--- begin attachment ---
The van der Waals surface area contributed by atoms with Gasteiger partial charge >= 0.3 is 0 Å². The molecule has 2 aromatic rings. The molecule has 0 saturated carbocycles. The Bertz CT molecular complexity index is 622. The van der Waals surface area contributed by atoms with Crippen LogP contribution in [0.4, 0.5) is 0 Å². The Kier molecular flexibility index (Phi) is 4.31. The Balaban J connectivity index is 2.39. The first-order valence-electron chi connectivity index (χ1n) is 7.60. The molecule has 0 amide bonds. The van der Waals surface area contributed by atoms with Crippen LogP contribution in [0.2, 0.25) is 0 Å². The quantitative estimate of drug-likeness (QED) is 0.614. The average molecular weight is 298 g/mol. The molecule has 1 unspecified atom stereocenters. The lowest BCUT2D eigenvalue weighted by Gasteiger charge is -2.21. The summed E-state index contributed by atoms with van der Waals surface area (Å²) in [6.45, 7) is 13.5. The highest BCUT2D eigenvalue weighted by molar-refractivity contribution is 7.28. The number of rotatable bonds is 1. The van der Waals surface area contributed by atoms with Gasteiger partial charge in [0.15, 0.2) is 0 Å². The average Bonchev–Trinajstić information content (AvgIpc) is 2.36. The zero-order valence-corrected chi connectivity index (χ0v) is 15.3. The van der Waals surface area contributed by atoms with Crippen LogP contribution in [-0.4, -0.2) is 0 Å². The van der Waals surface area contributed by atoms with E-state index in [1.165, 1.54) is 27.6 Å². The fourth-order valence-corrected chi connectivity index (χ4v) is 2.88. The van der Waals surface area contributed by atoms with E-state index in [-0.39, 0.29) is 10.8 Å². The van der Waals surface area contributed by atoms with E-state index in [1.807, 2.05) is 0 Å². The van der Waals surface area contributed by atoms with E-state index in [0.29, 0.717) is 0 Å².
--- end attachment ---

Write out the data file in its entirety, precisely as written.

The van der Waals surface area contributed by atoms with Gasteiger partial charge >= 0.3 is 0 Å². The molecule has 2 aromatic rings. The molecule has 0 saturated carbocycles. The Bertz CT molecular complexity index is 622. The van der Waals surface area contributed by atoms with Crippen LogP contribution in [0.4, 0.5) is 0 Å². The Kier molecular flexibility index (Phi) is 4.31. The Balaban J connectivity index is 2.39. The first-order valence-electron chi connectivity index (χ1n) is 7.60. The molecule has 0 amide bonds. The van der Waals surface area contributed by atoms with Crippen LogP contribution in [0.2, 0.25) is 0 Å². The quantitative estimate of drug-likeness (QED) is 0.614. The average molecular weight is 298 g/mol. The molecule has 1 unspecified atom stereocenters. The lowest BCUT2D eigenvalue weighted by Gasteiger charge is -2.21. The summed E-state index contributed by atoms with van der Waals surface area (Å²) in [6.45, 7) is 13.5. The highest BCUT2D eigenvalue weighted by molar-refractivity contribution is 7.28. The number of rotatable bonds is 1. The van der Waals surface area contributed by atoms with Gasteiger partial charge in [0.15, 0.2) is 0 Å². The average Bonchev–Trinajstić information content (AvgIpc) is 2.36. The zero-order valence-corrected chi connectivity index (χ0v) is 15.3. The van der Waals surface area contributed by atoms with Crippen LogP contribution in [-0.4, -0.2) is 0 Å². The van der Waals surface area contributed by atoms with E-state index in [1.165, 1.54) is 27.6 Å². The fourth-order valence-corrected chi connectivity index (χ4v) is 2.88. The van der Waals surface area contributed by atoms with E-state index in [-0.39, 0.29) is 10.8 Å². The van der Waals surface area contributed by atoms with E-state index in [1.807, 2.05) is 0 Å². The van der Waals surface area contributed by atoms with E-state index in [0.29, 0.717) is 0 Å².